Healing the Painful Legacy of Civil War in Sierra Leone
If not for the grace of God — and the intervention of our Salesian missionaries — young Suntia may not be alive today. At the Don Bosco Girls Shelter in Freetown, Sierra Leone, her future was reborn.
Growing up, Suntia endured the painful legacy of Sierra Leone’s brutal civil war — a war in which more than 200,000 of the country’s most vulnerable women and girls became victims of abuse and violence. Though the war eventually ended, Suntia’s nightmare continued.
“It was an unimaginable experience for me,” Suntia explains. Assaulted day after day by someone who was supposed to protect her — her own father — she felt little hope. Her family was no help; in fact, they forced her to sell trinkets and beg for money in order to pay her own way. When she returned home, exhausted and late at night, they viewed the abuse as a justified punishment for not earning enough.
“I became disgusted, sad and helpless,” she recalls. “But somehow, I found the courage to do something about it.” Suntia sought help from the local police, who referred her to Don Bosco Fambul for shelter and protection.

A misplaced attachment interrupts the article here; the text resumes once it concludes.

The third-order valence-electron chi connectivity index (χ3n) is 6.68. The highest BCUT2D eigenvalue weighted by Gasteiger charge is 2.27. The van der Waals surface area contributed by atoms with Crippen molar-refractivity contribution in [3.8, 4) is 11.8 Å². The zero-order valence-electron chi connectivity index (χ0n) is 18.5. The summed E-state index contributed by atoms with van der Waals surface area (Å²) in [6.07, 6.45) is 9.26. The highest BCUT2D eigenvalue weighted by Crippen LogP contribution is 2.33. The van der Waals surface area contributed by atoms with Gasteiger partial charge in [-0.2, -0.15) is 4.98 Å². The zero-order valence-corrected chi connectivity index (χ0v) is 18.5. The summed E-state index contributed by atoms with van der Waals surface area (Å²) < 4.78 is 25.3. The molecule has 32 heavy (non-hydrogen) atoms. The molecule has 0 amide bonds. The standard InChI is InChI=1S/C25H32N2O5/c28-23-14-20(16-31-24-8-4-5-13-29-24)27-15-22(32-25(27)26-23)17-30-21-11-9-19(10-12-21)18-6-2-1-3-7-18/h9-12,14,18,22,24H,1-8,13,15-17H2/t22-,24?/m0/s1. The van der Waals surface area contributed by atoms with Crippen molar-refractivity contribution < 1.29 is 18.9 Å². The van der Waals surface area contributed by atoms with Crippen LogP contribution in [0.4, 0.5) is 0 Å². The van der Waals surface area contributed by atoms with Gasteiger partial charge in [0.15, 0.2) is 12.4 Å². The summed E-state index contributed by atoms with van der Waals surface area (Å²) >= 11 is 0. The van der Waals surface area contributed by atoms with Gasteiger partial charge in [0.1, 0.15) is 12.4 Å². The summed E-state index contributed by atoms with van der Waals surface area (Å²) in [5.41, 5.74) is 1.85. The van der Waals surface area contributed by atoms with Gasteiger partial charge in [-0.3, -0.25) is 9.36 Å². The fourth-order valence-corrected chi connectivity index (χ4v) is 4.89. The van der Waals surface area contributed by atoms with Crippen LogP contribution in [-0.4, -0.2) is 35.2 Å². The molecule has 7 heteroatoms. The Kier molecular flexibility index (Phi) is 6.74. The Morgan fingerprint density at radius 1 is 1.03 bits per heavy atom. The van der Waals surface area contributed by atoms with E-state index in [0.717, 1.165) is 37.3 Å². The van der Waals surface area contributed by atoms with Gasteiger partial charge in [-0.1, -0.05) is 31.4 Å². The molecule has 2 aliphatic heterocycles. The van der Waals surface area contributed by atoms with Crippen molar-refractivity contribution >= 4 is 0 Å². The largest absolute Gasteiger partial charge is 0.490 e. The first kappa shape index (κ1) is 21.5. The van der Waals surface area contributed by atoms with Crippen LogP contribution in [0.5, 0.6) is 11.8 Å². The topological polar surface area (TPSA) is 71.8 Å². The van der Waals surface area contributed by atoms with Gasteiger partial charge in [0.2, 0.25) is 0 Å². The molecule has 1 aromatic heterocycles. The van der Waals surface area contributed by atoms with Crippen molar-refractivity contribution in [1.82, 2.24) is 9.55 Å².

The Girls Shelter at Don Bosco Fambul first opened its doors in 2012, in direct response to the atrocities of the civil war and its aftermath. There, Salesian missionaries, professional social workers and other staff offer safe housing, crisis intervention and follow-up care for girls and young women who have survived physical and sexual assault. Once they feel ready, residents may also attend school or participate in vocational training programs that will prepare them to live as independent adults.
Living comfortably at the Girls Shelter — with new clothes, daily meals, counseling and time to heal — Suntia realized that her life could follow a more hopeful path. “Don Bosco Fambul changed my life!” she exclaims. “It helped me heal and just be a kid. Above all, it gave me the chance to study and realize my potential.”
Suntia spent more than a year at the shelter. After an attempted reunification with her mother failed, she went on to attend the Salesian-run St. Joseph Secondary School. There, she received a scholarship which paid for her school expenses, books, uniforms, meals and transportation.
Last year, Suntia graduated with excellent grades, and is now studying social work at the University of Sierra Leone. “My desire is to come back to Don Bosco Fambul for a second time, as a role model and social worker for other girls who have experienced violence. I can think of no better way to honor what I have been given.”
Our mission helps heal when all hope is lost. What’s your mission?